Libya has received the interest on Gaddafi’s frozen funds in Belgian banks, but doesn’t know who benefitted, hinting that the money was either misused or embezzled, reports Al Arabia, quoting the Libyan Investment Authority (LIA).

The interest payments of nearly €5 billion ($5.7 billion) had been received until the end of October 2017 by the accounts that are “special authority accounts abroad,” the LIA said, alluding to probable misuse or embezzlement of the funds.

The LIA also said that withdrawing the interest was based “on the sanctions system imposed by the UN Security Council at the beginning of 2011 and which some countries, including Belgium, interpreted as lifting of the freeze over interests and dividends of the frozen funds.”

The LIA provided no information on where the funds were directed. The body added that the money was transferred during a former administration’s term. At the same time, the authority promised to start a probe to find out the fate of the funds. A report on the matter will reportedly be submitted to the UN and relevant authorities.

In late October, Brussels-based public-service broadcasting organization RTBF reported that Belgium prosecutors had launched an investigation into whether Belgian banks paid out interest and dividends on accounts frozen under UN sanctions in 2011 after the ouster of the Libyan leader Muammar Gaddafi.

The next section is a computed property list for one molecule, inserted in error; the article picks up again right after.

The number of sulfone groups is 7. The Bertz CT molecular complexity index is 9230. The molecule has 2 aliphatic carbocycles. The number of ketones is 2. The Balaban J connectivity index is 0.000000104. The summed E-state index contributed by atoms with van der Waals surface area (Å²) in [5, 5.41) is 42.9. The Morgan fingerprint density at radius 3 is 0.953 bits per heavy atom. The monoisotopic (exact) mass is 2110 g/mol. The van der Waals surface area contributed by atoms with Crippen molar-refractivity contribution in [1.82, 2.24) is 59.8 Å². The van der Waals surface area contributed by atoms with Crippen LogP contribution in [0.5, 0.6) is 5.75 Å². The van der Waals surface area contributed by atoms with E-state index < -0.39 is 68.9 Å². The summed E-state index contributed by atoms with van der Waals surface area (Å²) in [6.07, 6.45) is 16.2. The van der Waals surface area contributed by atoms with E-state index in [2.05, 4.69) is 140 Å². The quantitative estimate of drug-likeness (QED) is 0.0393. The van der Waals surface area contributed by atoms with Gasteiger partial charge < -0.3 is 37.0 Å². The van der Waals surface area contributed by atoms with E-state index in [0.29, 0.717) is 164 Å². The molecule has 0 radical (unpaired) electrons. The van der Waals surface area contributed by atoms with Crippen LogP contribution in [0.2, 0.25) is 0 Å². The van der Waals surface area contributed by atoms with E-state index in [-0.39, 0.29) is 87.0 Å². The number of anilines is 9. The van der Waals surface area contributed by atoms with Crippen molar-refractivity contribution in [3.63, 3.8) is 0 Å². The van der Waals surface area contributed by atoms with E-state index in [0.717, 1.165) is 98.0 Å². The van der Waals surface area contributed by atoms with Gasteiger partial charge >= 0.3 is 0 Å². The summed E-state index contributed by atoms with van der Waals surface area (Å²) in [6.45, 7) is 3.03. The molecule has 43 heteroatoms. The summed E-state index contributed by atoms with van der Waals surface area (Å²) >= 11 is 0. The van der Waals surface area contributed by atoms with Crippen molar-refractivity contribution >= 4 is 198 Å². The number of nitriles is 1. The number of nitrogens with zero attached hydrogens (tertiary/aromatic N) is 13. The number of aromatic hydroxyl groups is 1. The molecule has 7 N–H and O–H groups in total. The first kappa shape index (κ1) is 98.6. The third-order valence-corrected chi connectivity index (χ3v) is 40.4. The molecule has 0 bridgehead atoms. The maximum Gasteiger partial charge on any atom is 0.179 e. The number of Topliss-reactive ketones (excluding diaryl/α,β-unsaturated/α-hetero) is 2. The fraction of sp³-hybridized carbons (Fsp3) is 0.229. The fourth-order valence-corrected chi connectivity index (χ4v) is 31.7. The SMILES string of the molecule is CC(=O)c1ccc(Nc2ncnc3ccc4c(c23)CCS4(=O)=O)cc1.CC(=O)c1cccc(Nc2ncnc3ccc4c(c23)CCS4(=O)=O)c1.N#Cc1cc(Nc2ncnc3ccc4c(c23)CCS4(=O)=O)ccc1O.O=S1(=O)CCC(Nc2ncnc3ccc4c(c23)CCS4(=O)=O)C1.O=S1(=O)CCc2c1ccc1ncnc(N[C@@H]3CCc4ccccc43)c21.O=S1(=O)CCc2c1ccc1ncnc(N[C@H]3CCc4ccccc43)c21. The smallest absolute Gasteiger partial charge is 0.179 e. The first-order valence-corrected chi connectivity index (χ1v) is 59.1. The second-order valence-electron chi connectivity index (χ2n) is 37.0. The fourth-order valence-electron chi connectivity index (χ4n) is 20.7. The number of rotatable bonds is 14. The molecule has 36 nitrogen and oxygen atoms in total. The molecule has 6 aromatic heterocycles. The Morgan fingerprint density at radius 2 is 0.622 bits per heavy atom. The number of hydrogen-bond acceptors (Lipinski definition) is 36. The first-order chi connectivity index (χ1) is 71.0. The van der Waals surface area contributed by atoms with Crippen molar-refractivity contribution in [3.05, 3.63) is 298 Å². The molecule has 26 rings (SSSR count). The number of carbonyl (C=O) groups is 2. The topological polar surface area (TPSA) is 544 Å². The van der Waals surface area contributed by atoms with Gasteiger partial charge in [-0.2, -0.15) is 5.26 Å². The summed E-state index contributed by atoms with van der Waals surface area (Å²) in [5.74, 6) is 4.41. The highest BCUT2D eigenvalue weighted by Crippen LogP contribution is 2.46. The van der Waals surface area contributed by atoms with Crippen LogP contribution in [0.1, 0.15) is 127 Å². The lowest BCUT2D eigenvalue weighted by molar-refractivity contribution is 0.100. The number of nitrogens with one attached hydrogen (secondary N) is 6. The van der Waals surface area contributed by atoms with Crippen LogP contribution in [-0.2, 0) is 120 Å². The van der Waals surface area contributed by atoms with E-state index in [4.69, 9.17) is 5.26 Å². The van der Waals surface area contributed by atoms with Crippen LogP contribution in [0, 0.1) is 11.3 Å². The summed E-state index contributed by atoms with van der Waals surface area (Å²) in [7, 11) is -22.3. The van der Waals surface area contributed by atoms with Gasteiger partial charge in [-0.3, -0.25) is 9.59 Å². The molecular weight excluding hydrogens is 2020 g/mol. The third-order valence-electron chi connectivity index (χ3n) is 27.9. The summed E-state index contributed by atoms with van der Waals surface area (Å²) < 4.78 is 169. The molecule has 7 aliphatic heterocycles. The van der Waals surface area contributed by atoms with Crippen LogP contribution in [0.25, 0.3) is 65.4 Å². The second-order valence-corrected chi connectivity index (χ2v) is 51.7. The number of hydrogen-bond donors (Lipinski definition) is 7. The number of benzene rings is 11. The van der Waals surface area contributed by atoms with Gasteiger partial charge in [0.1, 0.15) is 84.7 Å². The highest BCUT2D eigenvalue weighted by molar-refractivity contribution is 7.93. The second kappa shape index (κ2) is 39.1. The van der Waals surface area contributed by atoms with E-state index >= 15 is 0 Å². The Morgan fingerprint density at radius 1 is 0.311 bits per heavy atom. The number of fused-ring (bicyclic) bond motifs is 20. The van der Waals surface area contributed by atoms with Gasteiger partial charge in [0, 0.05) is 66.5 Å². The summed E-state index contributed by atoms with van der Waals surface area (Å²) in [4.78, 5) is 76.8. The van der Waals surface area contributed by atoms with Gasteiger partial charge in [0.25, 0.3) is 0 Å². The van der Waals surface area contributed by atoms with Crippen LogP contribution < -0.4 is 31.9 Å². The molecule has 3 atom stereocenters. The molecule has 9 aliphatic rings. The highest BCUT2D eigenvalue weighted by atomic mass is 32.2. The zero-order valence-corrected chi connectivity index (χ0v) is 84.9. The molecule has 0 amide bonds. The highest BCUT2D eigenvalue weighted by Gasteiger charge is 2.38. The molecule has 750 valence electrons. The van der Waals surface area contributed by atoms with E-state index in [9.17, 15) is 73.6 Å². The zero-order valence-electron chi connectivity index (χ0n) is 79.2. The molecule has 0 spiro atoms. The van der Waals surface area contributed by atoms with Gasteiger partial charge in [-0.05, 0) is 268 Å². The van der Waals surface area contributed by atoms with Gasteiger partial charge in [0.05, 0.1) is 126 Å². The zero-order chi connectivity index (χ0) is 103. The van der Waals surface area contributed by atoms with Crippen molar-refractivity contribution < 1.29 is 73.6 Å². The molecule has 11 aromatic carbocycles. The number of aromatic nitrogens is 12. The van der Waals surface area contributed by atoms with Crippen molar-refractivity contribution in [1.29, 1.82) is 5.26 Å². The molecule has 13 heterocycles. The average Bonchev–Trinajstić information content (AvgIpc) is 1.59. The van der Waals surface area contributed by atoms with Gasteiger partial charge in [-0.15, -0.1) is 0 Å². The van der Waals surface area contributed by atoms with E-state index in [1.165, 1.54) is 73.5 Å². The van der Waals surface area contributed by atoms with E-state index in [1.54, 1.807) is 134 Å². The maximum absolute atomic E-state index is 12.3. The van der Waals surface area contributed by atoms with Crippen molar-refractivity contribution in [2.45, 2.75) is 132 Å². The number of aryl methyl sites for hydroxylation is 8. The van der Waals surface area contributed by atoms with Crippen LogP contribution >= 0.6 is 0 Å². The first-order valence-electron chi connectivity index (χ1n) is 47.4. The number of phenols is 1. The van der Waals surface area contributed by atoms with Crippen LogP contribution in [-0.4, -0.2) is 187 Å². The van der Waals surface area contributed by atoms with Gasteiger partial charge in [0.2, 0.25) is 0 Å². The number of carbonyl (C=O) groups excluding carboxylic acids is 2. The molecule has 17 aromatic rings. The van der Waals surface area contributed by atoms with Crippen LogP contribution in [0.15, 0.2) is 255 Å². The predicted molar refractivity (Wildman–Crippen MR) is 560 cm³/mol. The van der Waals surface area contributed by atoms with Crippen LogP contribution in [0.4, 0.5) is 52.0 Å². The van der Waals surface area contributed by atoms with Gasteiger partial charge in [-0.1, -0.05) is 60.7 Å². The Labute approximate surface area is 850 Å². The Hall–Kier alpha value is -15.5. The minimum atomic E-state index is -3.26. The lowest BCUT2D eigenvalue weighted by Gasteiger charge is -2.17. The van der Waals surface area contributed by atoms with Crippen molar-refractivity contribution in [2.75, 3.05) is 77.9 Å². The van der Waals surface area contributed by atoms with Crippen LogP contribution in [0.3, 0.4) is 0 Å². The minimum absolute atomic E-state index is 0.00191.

Nearly $70 billion from the Libyan Investment Authority (LIA) was seized across Europe and North America shortly after the UN introduced sanctions against the Libyan government’s assets in 2011. However, the European authorities had reportedly frozen only the initial amount, allowing the interest and dividends earned since 2011 to remain a liquid asset.

The latest claims by the LIA obviously contradict the previous statement, which was published shortly after the Belgium media’s report. Back then, the authority had said that the information on withdrawing the interest of UN-frozen Libyan funds represented “mere allegations” and there was “no evidence at all stipulating that the funds were used to fund armed groups.”

The work of the LIA has been negatively impacted by the long-standing political instability in war-torn Libya. Over the past seven years, the organization has seen four presidents and armed groups, in control of Tripoli, who interfered in LIA’s work and installed its presidents by force, according to the UN’s latest report on Libya.


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